Picture a hot summer afternoon. Neighborhood kids running in slow motion around a New York City block, the corner fire hydrant shooting out an elegant geyser into the air. All of a sudden of “The Entertainer” sounds from a distance, paralyzing every child within earshot with the prospect of the ultimate summer respite – ice cream.
For many of us, ice cream trucks conjure images of a time long gone, a memory of when life was simpler, more innocent. They are these images, I think, Ben Van Leeuwen used when he started his artisanal ice cream business this year. The 24-year former Good Humor Ice Cream truck driver, and recent Skidmore business graduate, wanted to start a business that produced food in a traditional way, where the focus is based on quality rather than efficiency. For him, ice cream was a simple model – one, according to him, that would allow for scalability “without any degradation of quality.”
How is quality defined? Van Leeuwen ice cream only uses fresh milk from grass-fed cows, fresh cream, organic sugar, and egg yolks as its bases. “We believe that this simple practice leads to an extraordinary product,” said Van Leeuwen in a recent interview with the Gothamist. Yet there is more to the ice cream than just simplicity. Flavors range from the classic vanilla and chocolate to Hudson Valley red currant or ginger, with the vanilla for example made from organic bourbon and organic Tahitian vanilla beans. The nuts in the pistachio flavor come from a slow-food farm in Sicily, and all of the toppings are homemade and organic.
Inspired by both the biodynamic and slow food movements, much of Van Leeuwen ice cream ingredients are sourced organically and sustainably. Though, as Gourmet.com put it, the insistence on the finest of ingredients – beit coming from Tahiti or Papua New Guinea or Sicily – doesn’t necessarily mean the company’s carbon footprint is the smallest. However, beyond carbon offsetting both the sourcing process as well as the amount of fuel the trucks burn on a given business day, all of their disposable products are made from 100% renewable sources, and 1% of profits go to protecting mountain gorillas in Congo. The cups and napkins are made of Bagasse, a fiber made from sugar cane husk; and drink cups, spoons, and straws are derived from corn husks – products, according to company’s website, that are not only better for the environment, they are also better for you as they don’t leach dangerous petrochemicals.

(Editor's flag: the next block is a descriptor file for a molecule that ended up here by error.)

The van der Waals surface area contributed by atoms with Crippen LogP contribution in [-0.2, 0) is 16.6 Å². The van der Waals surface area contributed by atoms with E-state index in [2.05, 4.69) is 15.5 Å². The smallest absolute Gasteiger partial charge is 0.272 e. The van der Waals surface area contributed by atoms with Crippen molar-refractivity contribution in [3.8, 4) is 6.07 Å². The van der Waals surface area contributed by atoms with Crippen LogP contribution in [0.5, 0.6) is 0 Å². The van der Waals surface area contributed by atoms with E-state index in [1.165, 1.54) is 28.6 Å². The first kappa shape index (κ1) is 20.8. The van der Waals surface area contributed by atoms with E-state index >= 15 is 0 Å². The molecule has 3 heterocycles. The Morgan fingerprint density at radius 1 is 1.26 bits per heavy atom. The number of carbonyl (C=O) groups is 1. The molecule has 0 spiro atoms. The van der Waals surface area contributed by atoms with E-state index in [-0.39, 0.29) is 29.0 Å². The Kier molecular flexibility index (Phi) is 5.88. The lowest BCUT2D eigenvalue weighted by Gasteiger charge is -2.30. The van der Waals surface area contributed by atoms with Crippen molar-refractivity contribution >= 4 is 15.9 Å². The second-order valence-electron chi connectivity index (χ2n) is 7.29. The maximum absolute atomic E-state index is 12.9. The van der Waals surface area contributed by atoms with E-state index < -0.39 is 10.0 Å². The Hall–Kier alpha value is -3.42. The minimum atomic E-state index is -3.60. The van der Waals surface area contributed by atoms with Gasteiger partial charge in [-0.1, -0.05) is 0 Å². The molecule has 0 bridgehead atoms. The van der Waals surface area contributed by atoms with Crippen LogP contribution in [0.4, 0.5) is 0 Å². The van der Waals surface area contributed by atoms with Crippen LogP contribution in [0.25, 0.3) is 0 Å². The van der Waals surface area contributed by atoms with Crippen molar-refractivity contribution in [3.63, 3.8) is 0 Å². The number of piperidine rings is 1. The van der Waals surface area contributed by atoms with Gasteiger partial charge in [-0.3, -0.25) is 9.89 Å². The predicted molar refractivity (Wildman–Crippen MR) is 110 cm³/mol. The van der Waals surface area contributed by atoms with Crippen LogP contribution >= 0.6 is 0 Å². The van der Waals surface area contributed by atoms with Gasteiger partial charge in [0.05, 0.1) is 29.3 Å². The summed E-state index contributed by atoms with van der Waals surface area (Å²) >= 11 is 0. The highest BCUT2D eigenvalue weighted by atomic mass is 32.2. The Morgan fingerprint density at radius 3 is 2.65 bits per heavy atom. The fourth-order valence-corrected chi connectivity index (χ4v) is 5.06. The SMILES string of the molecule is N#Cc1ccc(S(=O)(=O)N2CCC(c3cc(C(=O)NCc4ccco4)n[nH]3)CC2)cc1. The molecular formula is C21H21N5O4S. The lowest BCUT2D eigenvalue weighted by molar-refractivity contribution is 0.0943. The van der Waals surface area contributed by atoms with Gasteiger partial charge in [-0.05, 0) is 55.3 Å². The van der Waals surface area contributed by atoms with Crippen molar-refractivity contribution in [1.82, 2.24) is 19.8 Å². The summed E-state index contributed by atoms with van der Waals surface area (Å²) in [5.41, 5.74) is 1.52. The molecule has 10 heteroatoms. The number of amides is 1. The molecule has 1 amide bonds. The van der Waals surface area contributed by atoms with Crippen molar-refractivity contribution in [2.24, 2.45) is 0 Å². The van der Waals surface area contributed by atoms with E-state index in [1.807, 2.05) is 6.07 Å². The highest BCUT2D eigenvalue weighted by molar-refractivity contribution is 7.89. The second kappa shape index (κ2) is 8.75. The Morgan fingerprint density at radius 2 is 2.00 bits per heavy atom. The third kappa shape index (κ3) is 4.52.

As some might view Van Leeuwen ice cream as a greenwash, a clever PR campaign to justify higher prices (nearly $4 for a small scoop) and driving around all day selling sugar and fat-filled desserts, the model is proving as scalable as Van Leeuwen had initially envisioned. People have been lining up in droves, often twittering their friends with ice cream truck sightings as if it were some sort of celebrity. In a short few months, a second ice cream truck has hit the streets, and some of the higher end flavors will soon be featured in Whole Foods and Murray Cheese’s in New York City.